- Share this article on Facebook
- Share this article on Twitter
- Share this article on Flipboard
- Share this article on Email
- Show additional share options
- Share this article on Linkedin
- Share this article on Pinit
- Share this article on Reddit
- Share this article on Tumblr
- Share this article on Whatsapp
- Share this article on Print
- Share this article on Comment
Showtime Networks has been hit with a trademark infringement lawsuit over UFO, a J.J. Abrams-produced docuseries exploring the possible existence of alien life and the government’s role in covering up sightings of unidentified flying objects, by the owners of a magazine of the same name.
UFO Magazine Inc. claims that the network’s show disrupts its plans to release a movie or TV show that would also be called UFO. It says that it’s long held a trademark for the word and that AMC ignored multiple requests to change the show’s name.
“Despite having actual notice and knowledge of UFO Magazine’s trademark registrations and UFO Magazine’s trademark and intellectual property rights, Defendant Showtime has continued to stream its television programming bearing the infringing “UFO” title; has advertised and promoted its television programming bearing the infringing “UFO” title; and has generated substantial revenue from its television programming bearing the infringing “UFO” title,” the complaint filed on Monday in Wyoming federal court reads.
UFO Magazine is the owner of the trademark for “Entertainment in the nature of a television series and motion picture film series” and “Entertainment services, namely multimedia publishing of books, magazines, and electronic publications which deal with unidentified flying objects and related phenomena.” The trademark was registered in 2007 and renewed in 2017, the lawsuit claims.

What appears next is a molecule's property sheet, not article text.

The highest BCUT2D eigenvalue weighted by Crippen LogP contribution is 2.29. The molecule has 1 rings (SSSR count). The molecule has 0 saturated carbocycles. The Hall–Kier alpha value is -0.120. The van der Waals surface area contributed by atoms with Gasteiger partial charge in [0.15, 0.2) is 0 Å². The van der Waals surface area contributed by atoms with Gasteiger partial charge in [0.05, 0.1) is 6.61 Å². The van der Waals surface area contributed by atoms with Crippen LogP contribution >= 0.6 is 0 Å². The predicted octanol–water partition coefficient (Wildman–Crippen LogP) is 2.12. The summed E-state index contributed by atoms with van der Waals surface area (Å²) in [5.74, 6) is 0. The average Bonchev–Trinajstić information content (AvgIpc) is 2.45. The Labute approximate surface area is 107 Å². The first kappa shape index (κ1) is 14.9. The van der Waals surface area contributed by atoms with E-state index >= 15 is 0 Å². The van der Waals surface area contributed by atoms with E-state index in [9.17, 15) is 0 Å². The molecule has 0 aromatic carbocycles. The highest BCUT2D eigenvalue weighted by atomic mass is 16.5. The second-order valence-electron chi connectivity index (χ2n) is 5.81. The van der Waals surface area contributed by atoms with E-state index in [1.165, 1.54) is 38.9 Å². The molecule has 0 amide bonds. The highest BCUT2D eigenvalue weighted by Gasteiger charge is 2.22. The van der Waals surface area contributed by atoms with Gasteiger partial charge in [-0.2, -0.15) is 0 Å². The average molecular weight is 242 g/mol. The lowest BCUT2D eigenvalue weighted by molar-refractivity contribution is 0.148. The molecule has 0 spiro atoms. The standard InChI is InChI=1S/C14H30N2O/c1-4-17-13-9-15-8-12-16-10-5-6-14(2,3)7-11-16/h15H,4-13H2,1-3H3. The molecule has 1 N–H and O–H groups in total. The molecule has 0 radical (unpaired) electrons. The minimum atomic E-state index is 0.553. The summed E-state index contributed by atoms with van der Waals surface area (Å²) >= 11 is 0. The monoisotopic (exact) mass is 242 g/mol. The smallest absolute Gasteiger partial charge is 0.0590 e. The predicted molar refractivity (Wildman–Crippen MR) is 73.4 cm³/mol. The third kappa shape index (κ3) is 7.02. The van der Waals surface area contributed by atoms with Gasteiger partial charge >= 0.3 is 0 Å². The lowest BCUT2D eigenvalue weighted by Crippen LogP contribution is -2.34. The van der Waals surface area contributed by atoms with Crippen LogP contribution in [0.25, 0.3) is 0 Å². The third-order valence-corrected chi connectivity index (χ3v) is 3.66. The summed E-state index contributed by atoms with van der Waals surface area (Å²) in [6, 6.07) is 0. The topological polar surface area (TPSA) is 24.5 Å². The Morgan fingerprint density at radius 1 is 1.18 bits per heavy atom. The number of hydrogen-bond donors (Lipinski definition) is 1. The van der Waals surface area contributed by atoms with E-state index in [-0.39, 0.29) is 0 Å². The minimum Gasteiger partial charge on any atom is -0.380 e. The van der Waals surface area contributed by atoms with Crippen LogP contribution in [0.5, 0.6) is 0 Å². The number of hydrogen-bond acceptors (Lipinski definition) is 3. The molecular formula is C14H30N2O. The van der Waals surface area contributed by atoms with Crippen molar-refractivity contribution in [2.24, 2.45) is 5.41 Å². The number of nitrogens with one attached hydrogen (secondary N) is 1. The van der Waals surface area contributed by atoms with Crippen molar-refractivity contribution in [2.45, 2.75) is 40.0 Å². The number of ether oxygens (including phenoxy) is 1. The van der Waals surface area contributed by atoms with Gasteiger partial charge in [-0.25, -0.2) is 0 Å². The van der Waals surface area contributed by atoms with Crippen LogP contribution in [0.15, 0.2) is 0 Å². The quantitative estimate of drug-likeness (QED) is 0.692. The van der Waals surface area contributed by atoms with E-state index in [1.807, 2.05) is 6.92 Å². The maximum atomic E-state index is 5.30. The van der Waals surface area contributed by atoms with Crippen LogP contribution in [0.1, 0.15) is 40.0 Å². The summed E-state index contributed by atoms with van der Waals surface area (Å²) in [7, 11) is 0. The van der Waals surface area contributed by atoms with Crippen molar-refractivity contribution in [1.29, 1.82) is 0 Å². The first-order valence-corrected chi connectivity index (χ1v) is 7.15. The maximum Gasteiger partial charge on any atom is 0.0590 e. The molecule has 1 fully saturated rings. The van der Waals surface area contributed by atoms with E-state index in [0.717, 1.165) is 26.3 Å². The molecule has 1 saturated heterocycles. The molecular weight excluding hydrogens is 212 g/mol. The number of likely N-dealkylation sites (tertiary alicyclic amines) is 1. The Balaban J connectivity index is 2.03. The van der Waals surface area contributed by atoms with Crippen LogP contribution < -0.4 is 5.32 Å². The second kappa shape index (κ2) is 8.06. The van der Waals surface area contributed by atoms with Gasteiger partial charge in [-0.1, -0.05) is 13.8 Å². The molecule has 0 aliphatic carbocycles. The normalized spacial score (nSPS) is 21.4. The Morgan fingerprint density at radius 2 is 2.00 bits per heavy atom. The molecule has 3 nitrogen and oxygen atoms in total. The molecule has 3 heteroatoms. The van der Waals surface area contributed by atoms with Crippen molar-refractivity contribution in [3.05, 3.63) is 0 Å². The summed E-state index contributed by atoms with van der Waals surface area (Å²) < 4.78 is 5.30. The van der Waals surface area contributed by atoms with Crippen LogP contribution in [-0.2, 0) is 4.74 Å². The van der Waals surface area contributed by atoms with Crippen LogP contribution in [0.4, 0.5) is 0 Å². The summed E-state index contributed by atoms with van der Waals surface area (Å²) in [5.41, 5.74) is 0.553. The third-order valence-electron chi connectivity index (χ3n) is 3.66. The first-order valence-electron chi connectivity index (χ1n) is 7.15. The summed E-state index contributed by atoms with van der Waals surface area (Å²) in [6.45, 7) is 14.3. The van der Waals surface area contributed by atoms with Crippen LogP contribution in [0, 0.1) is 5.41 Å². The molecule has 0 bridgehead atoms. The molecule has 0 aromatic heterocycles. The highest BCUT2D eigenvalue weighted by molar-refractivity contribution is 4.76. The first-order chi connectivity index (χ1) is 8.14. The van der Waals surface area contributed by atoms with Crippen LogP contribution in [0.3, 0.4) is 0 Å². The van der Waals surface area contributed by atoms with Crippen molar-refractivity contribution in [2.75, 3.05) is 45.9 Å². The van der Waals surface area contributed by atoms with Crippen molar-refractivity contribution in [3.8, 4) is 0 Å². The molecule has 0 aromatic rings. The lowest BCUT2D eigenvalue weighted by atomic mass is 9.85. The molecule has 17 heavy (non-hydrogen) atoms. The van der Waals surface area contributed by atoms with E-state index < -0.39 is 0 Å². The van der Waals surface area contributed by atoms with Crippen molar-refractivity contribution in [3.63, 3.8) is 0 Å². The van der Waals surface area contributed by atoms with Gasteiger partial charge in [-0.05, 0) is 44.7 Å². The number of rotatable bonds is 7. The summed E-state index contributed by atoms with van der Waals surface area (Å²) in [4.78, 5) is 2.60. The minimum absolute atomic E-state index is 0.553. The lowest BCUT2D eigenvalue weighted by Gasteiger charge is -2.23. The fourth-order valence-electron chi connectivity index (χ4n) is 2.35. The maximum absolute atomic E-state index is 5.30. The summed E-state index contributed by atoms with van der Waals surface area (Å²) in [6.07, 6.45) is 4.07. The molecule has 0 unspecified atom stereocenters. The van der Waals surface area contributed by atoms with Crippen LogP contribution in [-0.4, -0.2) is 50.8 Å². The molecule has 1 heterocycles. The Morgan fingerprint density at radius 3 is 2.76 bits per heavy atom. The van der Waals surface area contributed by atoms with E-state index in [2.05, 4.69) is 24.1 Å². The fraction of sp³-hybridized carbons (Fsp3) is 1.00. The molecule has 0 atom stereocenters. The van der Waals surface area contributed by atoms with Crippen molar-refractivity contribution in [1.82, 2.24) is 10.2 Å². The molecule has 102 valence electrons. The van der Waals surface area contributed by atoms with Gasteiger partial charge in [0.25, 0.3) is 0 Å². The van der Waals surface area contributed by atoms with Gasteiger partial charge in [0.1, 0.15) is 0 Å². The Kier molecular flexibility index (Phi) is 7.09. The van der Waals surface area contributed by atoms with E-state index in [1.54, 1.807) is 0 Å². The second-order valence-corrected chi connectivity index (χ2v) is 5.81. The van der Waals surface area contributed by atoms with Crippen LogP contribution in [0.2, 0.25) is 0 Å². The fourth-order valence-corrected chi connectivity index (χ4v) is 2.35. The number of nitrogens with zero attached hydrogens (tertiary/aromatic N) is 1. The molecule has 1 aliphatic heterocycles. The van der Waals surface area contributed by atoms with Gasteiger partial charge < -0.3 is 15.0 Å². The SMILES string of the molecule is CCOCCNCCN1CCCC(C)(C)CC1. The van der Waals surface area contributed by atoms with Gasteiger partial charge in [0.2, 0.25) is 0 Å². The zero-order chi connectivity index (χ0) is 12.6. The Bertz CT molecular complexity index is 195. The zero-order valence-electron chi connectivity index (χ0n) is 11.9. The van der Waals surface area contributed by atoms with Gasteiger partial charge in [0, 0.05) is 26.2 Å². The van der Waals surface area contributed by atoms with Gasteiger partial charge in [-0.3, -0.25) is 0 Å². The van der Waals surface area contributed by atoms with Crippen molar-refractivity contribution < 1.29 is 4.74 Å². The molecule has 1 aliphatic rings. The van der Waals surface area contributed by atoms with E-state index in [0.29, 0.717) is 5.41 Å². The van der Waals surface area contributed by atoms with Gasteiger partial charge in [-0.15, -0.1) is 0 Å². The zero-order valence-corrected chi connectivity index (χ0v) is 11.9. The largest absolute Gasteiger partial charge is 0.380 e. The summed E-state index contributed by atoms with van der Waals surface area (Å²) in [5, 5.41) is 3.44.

UFO premiered on Showtime in August. In December, the magazine sent a letter to Showtime demanding that it cease infringing on its trademark. It proceeded to send a second letter two weeks later after the network allegedly ignored the first.
UFO Magazine argues that Showtime’s docuseries devalues its plans to release an identically titled movie or show.
“As recently as September 2020, UFO Magazine, in a sponsorship role with the Virtual International UFO Congress, sought collaborators for development of a movie,” the complaint states.
Trademarks for common words or phrases are granted if an arbitrary word is being applied to a brand of products or services in a particular industry or line of work. While apple is a common word, the iPhone-maker owns the term when used in reference to technology.
(While Apple should have a tough time enforcing its trademark outside of the technology space, the company has proved successful in opposing various companies in unrelated industries trying to register marks for names or logos featuring an apple. It’s currently trying to block Ukrainian director Vasyl Moskalenko’s trademark application for his low-budget upcoming action comedy film called Apple-Man.)
UFO Magazine’s complaint alleges trademark infringement and unfair competition. It seeks triple the profits Showtime has realized from the show for intentional infringement, punitive damages and payment of its legal costs. Bad Robot Productions, which produced the docuseries, was not named in the lawsuit.
Showtime did not respond to a request for comment.
Sign up for THR news straight to your inbox every day